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Leadership Self-Assessment
Stephen Richard
University of New England

Dr. Carol Marcotte

Educational Leadership EDU 701
November 10, 2013

Leadership Self-Assessment

Leadership Self-Assessment

Leadership Mission Statement

A past administrator, Tim Reynolds, asked me three years ago, Have you ever thought
about going into administration? I looked at him with an inquiring face, asking for more
information. Because you have the qualities that would make a good leader (T. Reynolds,
personal communication, 2010). I had always thought of becoming an administrator, though
from that point on, the thought became an aspiration. Never inquiring Tim Reynolds about what
those qualities were, I frequently contemplate about what makes a successful leader and what my
mission as administrator would be. Not highly recognized in schools anymore are morals.
Looking back in history, when the morals of a nation decline, soon after the nation crumbles
(Anderson, 2002). I believe a school can be viewed like a miniature scale of a nation. As a school
administrator, my educational mission statement is as follows:
I will lead the school with high moral standards, cultivating positive attitudes about education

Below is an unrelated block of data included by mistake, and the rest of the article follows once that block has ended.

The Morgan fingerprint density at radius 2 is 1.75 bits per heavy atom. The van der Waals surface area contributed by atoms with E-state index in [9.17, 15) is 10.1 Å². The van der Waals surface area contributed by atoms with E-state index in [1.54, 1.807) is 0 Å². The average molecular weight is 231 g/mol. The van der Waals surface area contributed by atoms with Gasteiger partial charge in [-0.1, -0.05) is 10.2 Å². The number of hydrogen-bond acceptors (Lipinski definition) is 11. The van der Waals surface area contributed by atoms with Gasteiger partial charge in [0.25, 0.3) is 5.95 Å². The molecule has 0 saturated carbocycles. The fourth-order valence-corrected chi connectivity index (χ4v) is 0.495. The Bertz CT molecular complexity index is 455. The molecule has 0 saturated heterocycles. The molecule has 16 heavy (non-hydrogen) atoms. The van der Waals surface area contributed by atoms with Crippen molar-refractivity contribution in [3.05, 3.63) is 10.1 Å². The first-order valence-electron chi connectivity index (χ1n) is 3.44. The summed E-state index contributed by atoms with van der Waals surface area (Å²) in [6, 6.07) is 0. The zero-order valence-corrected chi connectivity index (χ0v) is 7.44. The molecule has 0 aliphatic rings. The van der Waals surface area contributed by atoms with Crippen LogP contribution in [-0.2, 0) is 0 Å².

where students can learn in a safe environment. Promoting and challenging student growth
academically, physically and socially, students will reach their highest potential to become
integral functioning components of any community.
Leadership style according to Glanz
I scored a perfect eight out of eight in the dynamic supportive category of Glanzs
leadership quality type quiz (Glanz, 2002, p.196). The first question I asked when finding the
results of the quiz was, what does being a dynamic supportive leader entail? According to Glanz,
a dynamic individual simply means they are charismatic (Glanz, 2002, p.5). Which, without
being self-promoting, I believe I am a charismatic person. The second part, a supportive

Leadership Self-Assessment

individual demonstrates an encouraging, friendly nature (Glanz, 2002, p.6). Again, as humbly as
possible, Glanzs quiz results give an accurate description of my personality (Glanz, 2002,
Leadership strengths
As a dynamic supportive leader my strengths are positive and resemble what my beliefs
are according to a high moral standard and my mission statement. The characteristics of a
dynamic supportive leader include being compassionate, trustworthy, a good communicator,
considerate, and joyful. Remember, these are Glanzs words not mine, other qualities that are
placed in this category are; a strong ethical inner core and a seeking to reduce conflict. The last
two are of most importance to me and my beliefs as to what a successful leader exudes. Above
all, a dynamic supportive leader cares about other people (Glanz, 2002, p.41).
Though I sincerely do not enjoy boasting about myself, this paper requires that I explain
the qualities and strengths of my particular leadership style, dynamic supportive. According to
Glanz, most teachers fit into this category. I do genuinely care about people and my dynamic
quality is confident and determined. I also do not have the absolute need to be the leader though I